In the city of Shadow, beneath the World Tree, alleyways shimmer with magic and godlings live hidden among mortalkind. Oree Shoth, a blind artist, takes in a homeless man who glows like a living sun to her strange sight. This act of kindness engulfs Oree in a nightmarish conspiracy. Someone, somehow, is murdering godlings, leaving their desecrated bodies all over the city. 

Oree’s peculiar guest is at the heart of it, his presence putting her in mortal danger — but is it him the killers want, or Oree? And is the earthly power of the Arameri king their ultimate goal, or have they set their sights on the Lord of Night himself?


Title : The Broken Kingdoms
Author : N.K. Jemisin
Series : Inheritance Trilogy (book two)
Format : eBook (overdrive)
Page Count : 384
Genre : fantasy
Publisher : Orbit
Release Date : November 3, 2010

Reviewer : Hollis
Rating : ★ ★ ★ ★  


Hollis’ 4 star review

And here I was just saying how book one hadn’t been as devastating as other Jemisin works. Welp, eating my words a little here. Nom.

I had a weird time with this book because while it was so different from book one, it was also great. Yet I had a hard time focusing on it despite that. Probably a me thing. Though there could’ve also been a bit of a middle lull. But I’m not shaving off any points because overall I’m so enjoying this story. And also because the last 15%? I devoured. And I was aforementioned devastated by.

I definitely shouldn’t have doubted this author because how the hell did we end book one with a very clear horrible villain and here I am in book two.. feeling bad for them?

While I couldn’t have predicted how this series tied together after The Hundred Thousand Kingdoms, it makes so much sense now. I may have been overthinking it because, haha, in hindsight it’s obvious. Also not quite as mind-bendy as the narrative in her other series, which is fine, because again, I think this is a more palatable and easier fantasy to follow and process. But that doesn’t make it any less interesting or special or challenging or thought provoking.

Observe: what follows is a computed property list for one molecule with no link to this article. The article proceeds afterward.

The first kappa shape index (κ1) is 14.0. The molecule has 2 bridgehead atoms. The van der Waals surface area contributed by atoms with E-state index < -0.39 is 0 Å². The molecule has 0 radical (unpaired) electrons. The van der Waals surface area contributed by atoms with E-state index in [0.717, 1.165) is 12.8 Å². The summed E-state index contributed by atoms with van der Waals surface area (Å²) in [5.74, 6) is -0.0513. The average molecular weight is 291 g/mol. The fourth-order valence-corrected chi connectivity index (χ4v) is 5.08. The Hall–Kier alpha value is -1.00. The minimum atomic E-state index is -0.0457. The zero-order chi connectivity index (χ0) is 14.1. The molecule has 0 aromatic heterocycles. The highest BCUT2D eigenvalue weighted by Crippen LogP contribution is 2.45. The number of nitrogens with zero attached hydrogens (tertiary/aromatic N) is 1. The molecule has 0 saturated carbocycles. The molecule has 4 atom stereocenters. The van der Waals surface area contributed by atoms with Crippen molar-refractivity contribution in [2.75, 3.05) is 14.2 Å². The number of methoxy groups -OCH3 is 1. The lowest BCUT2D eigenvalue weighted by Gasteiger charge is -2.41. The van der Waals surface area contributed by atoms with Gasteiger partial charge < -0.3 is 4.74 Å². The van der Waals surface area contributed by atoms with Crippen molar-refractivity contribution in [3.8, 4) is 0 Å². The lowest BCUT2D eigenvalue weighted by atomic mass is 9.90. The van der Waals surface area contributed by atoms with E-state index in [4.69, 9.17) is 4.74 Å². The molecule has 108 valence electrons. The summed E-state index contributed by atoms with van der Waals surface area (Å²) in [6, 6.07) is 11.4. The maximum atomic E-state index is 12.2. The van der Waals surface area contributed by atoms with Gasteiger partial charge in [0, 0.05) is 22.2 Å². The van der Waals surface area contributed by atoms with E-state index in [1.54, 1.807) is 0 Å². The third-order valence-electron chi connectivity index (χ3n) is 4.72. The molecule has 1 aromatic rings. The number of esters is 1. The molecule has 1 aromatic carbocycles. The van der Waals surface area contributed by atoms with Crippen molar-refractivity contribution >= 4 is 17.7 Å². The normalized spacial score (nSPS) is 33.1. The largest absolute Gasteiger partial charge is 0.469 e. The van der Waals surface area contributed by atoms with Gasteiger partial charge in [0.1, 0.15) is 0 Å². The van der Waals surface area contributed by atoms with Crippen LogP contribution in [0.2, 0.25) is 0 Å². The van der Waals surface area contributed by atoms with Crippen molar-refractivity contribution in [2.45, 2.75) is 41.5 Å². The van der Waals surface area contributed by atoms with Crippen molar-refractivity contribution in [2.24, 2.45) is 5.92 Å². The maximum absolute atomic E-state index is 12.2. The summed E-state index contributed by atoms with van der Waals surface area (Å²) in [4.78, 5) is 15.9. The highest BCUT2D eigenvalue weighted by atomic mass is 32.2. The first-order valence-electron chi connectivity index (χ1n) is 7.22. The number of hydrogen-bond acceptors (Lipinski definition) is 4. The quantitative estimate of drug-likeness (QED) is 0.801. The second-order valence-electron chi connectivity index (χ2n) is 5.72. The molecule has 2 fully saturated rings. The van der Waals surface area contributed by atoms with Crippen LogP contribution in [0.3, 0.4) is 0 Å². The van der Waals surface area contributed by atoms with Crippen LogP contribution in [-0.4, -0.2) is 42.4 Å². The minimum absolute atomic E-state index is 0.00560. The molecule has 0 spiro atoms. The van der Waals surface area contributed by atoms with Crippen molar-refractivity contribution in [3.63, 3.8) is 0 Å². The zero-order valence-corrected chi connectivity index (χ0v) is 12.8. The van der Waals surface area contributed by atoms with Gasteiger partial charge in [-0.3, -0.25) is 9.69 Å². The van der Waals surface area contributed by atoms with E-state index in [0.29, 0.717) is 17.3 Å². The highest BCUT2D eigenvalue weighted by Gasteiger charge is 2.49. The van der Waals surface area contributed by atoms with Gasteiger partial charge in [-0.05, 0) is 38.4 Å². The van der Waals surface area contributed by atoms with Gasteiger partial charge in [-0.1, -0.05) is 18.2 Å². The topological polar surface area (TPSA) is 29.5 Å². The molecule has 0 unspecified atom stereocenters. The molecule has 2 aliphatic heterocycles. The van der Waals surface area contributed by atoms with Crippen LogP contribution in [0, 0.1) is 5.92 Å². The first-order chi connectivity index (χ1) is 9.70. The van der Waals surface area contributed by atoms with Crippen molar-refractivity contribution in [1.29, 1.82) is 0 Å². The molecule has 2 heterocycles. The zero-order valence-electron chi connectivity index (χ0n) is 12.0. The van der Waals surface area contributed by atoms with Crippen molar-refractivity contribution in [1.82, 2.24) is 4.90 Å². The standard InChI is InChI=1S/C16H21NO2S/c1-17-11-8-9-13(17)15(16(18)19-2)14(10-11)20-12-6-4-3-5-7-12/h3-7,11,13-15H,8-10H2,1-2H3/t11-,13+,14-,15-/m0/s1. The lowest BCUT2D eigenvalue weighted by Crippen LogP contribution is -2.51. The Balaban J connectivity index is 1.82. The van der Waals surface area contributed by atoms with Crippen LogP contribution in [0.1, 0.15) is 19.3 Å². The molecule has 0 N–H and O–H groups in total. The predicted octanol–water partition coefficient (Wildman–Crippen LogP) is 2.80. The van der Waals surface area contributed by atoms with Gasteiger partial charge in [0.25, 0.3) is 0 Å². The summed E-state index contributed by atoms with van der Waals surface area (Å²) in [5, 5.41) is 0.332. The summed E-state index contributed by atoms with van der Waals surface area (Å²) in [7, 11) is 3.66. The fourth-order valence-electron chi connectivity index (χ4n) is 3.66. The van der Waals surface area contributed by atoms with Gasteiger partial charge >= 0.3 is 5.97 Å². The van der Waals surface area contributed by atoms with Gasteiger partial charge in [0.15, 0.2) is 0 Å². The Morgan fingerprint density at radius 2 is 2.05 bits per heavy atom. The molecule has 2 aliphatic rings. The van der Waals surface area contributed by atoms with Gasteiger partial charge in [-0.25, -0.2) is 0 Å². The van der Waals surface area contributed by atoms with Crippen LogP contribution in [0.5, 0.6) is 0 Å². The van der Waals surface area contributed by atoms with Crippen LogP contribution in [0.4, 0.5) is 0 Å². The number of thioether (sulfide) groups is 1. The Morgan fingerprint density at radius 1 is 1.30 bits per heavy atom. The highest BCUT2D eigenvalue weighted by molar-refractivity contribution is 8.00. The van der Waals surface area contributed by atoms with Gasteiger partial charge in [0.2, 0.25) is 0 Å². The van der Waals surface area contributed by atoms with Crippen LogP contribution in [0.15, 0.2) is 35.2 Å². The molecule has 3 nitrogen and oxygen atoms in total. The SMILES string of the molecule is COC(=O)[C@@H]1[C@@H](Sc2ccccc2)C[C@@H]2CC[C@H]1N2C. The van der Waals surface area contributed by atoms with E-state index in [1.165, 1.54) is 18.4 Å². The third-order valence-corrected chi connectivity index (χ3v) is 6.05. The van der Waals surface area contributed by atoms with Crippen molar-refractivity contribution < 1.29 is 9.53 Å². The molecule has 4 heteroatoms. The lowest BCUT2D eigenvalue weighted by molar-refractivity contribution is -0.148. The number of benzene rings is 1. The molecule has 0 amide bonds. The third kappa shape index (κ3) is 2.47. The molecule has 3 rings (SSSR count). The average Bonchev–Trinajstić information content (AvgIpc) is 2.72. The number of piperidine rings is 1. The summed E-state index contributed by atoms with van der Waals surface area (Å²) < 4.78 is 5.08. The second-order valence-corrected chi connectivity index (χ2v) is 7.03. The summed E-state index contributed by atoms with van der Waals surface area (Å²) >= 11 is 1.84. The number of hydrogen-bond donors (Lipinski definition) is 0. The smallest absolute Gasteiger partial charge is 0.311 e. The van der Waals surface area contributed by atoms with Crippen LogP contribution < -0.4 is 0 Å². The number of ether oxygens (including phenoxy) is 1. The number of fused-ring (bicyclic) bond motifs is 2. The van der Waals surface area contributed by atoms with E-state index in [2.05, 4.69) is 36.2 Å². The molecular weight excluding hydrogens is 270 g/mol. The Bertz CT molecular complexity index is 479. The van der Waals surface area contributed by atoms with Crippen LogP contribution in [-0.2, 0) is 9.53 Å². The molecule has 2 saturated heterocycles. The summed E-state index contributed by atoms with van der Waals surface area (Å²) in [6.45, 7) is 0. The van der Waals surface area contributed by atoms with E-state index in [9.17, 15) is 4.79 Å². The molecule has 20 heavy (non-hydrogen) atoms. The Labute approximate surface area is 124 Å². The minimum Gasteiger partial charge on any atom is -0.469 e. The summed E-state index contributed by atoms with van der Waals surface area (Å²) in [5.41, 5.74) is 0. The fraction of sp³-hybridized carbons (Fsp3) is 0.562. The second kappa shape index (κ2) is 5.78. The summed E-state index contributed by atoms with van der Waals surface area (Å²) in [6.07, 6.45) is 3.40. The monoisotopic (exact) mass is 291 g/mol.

It’s all very well to say the world values reason and compassion and justice, but if nothing in reality reflects those words, they’re meaningless.

It’s been ten years since the end of the big shake-up, the end of book one, and in The Broken Kingdoms we follow Oree, who is blind but able to navigate to some degree due to her ability to see the echoes and presence of magic. She lives in the shadow of the World Tree, under the city where book one took place, which is city now populated by godlings. Some are her friends, another was a lover, and so when godlings start dying, Oree is caught in the middle of it. Made worse by the presence of a stranger she rescues who won’t speak, isn’t a godling, but is something.. else.

Watching the way things played out in the aftermath of book one was, in some ways, somewhat predictable, based on the geas, but in other ways? Not at all.

Even now, with a better understanding of the way this series is piecing itself together, I can’t predict what might await us in book three. Mostly because I’m sure Jemisin has some surprises along the way. And hopefully some more devastations. Because what can I say, she does them well, and I like the pain.